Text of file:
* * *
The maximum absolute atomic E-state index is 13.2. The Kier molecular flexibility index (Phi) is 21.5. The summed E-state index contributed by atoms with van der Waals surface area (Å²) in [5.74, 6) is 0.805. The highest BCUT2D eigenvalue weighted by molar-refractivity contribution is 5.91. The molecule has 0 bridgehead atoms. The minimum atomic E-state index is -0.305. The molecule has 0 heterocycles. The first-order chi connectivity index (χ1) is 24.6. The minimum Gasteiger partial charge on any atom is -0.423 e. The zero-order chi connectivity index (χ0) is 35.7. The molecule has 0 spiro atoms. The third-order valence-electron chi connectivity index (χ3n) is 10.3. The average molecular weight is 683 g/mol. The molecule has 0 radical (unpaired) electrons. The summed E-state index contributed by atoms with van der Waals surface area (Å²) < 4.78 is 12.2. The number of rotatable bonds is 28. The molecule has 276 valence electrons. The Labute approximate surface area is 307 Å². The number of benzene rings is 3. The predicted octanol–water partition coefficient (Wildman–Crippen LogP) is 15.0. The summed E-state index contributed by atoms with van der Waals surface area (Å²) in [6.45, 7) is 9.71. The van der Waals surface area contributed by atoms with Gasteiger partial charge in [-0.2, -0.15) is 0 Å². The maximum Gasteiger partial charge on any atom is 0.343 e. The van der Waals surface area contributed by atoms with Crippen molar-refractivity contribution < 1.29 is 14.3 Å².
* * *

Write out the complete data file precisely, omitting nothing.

The maximum absolute atomic E-state index is 13.2. The Kier molecular flexibility index (Phi) is 21.5. The summed E-state index contributed by atoms with van der Waals surface area (Å²) in [5.74, 6) is 0.805. The highest BCUT2D eigenvalue weighted by molar-refractivity contribution is 5.91. The molecule has 0 bridgehead atoms. The minimum atomic E-state index is -0.305. The molecule has 0 heterocycles. The first-order chi connectivity index (χ1) is 24.6. The minimum Gasteiger partial charge on any atom is -0.423 e. The zero-order chi connectivity index (χ0) is 35.7. The molecule has 0 spiro atoms. The third-order valence-electron chi connectivity index (χ3n) is 10.3. The average molecular weight is 683 g/mol. The molecule has 0 radical (unpaired) electrons. The summed E-state index contributed by atoms with van der Waals surface area (Å²) < 4.78 is 12.2. The number of rotatable bonds is 28. The molecule has 276 valence electrons. The Labute approximate surface area is 307 Å². The number of benzene rings is 3. The predicted octanol–water partition coefficient (Wildman–Crippen LogP) is 15.0. The summed E-state index contributed by atoms with van der Waals surface area (Å²) in [6.45, 7) is 9.71. The van der Waals surface area contributed by atoms with Gasteiger partial charge in [-0.2, -0.15) is 0 Å². The maximum Gasteiger partial charge on any atom is 0.343 e. The van der Waals surface area contributed by atoms with Crippen molar-refractivity contribution < 1.29 is 14.3 Å².